17 September 2020

The aesthetic beauty of machines

The aesthetic beauty of machines

Today we accept that there can be no meaning or sense of something without some context. Unfortunately, in the 20th Century (even before maybe) we got accustomed to seeing things outside their contexts. Museums are full of artefacts, objects and trinkets divorced from the people and context of their makers and their first users intended them to be. Sure many times we have a good idea about the function of these things, but can we project as 21st beings our feelings about these objects onto the original people who first used these objects? Is our feeling about these objects the same as those original first time users and makers?

The idea that art is for art’s sake is maybe a romantic view of art inherited from a society with excess wealth. Indeed for many centuries art was used as a status of wealth and aesthetic has always been a component of these objects that convey the message: social status. Let’s face it even animals do it: bigger feathers, colourful coat, bigger horns and so on.

In other words beauty and functionality are not strangers in history. The question for us is whether beauty has any scope in twenty first century machinery that surrounds our life? Indeed 21st century machinery is our life and from experience we know our machines today are all about functionality.

Before moving one it is worth mentioned here the discipline and science of Ergonomics or as the Americans call the discipline Human Factors. The idea of ergonomics is to make things safer, comfortable, efficient or whatever it is that humans experience when using the machines or “things” themselves. This must surely be a good thing but we know that sometimes the human-machine interface fails. Computers are an instant of this failure and the problem is always one of communication. Despite the hype, computers are still analogical creatures in the sense that:1) they need to be told what to do or say and 2) they can only do one thing at a time.

An email-client might tell you that your email provider has prevented your client from accessing your account. And some email providers might eventually tell you that someone tried to hack your account and the provider blocked your account. But between point A of the crisis and point Z learning you have to change the password, a few hours of anxiety might have already passed by.

I, therefore, argue that something might be aesthetically pleasing, but functionally useless. However, is functionality a guarantee of something aesthetically pleasing? My immediate answer is that functionality has an aesthetic value of its own: something similar to a book or a story. It is not just the book cover that gives us some pleasure when we read a good book, but mainly the plot and the language that gives us the pleasure when reading a book. Yet some authors seem to go out of their way to antagonise the reader with the language they use.

For those familiar with car and aeroplane design over the years we can see the evolution from a metal based aesthetic (will this break off?) to the composite based design (is it strong enough, is it efficient, is it safer etc?). And the aesthetics of these machines has also evolved with the machines. At face value, modern machines exploit the aerodynamic features of a car or plane on the outside and the strength of the machines added by new materials technology.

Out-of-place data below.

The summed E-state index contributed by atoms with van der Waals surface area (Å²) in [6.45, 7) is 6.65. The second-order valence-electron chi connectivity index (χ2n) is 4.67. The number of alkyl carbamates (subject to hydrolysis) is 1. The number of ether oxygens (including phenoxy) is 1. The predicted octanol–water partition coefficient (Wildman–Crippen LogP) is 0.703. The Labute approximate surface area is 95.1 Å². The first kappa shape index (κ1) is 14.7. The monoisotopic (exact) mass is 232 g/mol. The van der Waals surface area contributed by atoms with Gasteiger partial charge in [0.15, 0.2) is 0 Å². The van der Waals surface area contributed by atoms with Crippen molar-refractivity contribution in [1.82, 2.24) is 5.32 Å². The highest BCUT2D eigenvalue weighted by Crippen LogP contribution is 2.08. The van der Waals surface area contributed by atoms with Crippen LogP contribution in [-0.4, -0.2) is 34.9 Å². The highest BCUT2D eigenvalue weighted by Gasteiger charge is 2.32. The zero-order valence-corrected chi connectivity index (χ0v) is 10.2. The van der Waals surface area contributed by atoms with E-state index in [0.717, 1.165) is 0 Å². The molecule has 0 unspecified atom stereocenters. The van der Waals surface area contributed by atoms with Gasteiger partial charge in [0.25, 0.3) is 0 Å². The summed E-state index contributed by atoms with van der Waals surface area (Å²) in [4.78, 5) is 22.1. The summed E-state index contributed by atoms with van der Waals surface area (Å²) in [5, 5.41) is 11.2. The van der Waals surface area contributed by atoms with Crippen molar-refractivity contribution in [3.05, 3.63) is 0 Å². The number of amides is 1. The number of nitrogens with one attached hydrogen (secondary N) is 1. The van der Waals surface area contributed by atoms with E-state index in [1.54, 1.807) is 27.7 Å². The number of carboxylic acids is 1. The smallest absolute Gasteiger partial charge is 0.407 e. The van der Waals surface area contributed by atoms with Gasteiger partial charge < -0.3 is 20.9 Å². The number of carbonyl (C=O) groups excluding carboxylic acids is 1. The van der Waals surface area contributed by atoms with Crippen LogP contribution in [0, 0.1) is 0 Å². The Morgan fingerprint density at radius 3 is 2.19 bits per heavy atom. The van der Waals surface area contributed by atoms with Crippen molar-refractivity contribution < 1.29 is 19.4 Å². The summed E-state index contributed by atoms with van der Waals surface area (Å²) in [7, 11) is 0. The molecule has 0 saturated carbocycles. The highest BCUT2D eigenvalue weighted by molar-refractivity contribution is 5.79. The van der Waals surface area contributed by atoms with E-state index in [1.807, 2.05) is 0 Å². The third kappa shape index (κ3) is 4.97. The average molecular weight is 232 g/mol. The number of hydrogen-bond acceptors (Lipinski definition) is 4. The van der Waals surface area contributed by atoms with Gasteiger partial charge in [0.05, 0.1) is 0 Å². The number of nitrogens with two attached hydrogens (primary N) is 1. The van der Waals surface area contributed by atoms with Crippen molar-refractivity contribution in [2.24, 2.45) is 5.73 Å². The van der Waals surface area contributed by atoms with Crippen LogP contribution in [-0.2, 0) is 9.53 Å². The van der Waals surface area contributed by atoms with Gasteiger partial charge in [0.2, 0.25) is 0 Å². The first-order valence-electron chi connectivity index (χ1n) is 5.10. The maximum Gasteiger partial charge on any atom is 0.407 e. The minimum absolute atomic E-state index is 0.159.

Indeed the functionality of modern cars and planes is much better than past machines: safer, faster, comfort, distance, environment friendly, reduced noise pollution and so on. For today’s 21st century consumers the latest car model or aircraft type might seem pretty, comfortable and just looks safe and we know it is safe, but is the experience the same as a car or plane from 40 years ago? I would argue that today’s machines although they are marvels of technology some might have lost some aspects of the experience of past machines.

No modern car or plane today, would replicate the experience and exhilaration (agreed for some people it is terror and fear) of say driving at full blast a Mini Minor (116 Km/h early production) or a Fiat 500 (105 Km/h), or taking off in a Hawker Siddeley Trident or a DC-9.

And this brings me to my point about machines, functionality and aesthetics; I am assuming a painting in the Prado is no less a machine than say the latest car from Germany. It is not enough to appreciate the functionality of a machine, nor to appreciate the beauty of a machine what brings functionality and aesthetic together into one singular experience is the connoisseur characteristics we have in us. We can enjoy at the beauty of functionality of a machine, and we can enjoy the beauty of design but only a connoisseur can bring the two experience.

Of course, we cannot be connoisseurs of everything, but at least we all have the capacity to recognise and enjoy beauty and enjoy it when something works. It will be a sad day if someone never experiences the joy of beauty.

Best and take care

telephone/WhatsApp: 606081813
Email: philomadrid@gmail.com

PhiloMadrid on Skype 6:30pm Sunday 20th September: The aesthetic beauty of machines

No comments: